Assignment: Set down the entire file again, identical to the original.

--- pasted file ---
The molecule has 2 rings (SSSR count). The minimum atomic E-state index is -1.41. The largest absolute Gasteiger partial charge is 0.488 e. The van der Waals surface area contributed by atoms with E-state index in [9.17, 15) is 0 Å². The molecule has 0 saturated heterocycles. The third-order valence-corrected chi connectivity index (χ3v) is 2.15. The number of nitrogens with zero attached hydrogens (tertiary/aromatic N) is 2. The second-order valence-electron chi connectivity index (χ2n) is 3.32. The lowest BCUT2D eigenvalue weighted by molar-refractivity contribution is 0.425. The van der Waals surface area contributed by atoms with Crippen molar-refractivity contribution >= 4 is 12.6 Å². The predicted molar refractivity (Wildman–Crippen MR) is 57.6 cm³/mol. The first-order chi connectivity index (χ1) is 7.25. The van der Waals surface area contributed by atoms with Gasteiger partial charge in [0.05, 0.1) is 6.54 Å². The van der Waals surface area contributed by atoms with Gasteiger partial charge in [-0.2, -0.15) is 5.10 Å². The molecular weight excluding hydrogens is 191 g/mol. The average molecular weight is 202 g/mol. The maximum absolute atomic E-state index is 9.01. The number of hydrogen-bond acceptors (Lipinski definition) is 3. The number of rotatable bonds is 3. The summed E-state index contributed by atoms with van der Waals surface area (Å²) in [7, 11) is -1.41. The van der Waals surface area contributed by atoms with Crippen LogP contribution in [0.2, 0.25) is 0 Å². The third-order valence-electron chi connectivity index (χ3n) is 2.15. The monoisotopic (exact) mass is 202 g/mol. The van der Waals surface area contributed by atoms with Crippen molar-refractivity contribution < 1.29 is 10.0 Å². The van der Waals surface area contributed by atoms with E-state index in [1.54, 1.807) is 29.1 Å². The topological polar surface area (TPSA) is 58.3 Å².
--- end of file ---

The molecule has 2 rings (SSSR count). The minimum atomic E-state index is -1.41. The largest absolute Gasteiger partial charge is 0.488 e. The van der Waals surface area contributed by atoms with E-state index in [9.17, 15) is 0 Å². The molecule has 0 saturated heterocycles. The third-order valence-corrected chi connectivity index (χ3v) is 2.15. The number of nitrogens with zero attached hydrogens (tertiary/aromatic N) is 2. The second-order valence-electron chi connectivity index (χ2n) is 3.32. The lowest BCUT2D eigenvalue weighted by molar-refractivity contribution is 0.425. The van der Waals surface area contributed by atoms with Crippen molar-refractivity contribution >= 4 is 12.6 Å². The predicted molar refractivity (Wildman–Crippen MR) is 57.6 cm³/mol. The first-order chi connectivity index (χ1) is 7.25. The van der Waals surface area contributed by atoms with Gasteiger partial charge in [0.05, 0.1) is 6.54 Å². The van der Waals surface area contributed by atoms with Gasteiger partial charge in [-0.2, -0.15) is 5.10 Å². The molecular weight excluding hydrogens is 191 g/mol. The average molecular weight is 202 g/mol. The maximum absolute atomic E-state index is 9.01. The number of hydrogen-bond acceptors (Lipinski definition) is 3. The number of rotatable bonds is 3. The summed E-state index contributed by atoms with van der Waals surface area (Å²) in [7, 11) is -1.41. The van der Waals surface area contributed by atoms with Crippen LogP contribution in [0.2, 0.25) is 0 Å². The third-order valence-electron chi connectivity index (χ3n) is 2.15. The monoisotopic (exact) mass is 202 g/mol. The van der Waals surface area contributed by atoms with Crippen molar-refractivity contribution < 1.29 is 10.0 Å². The van der Waals surface area contributed by atoms with E-state index in [1.54, 1.807) is 29.1 Å². The topological polar surface area (TPSA) is 58.3 Å².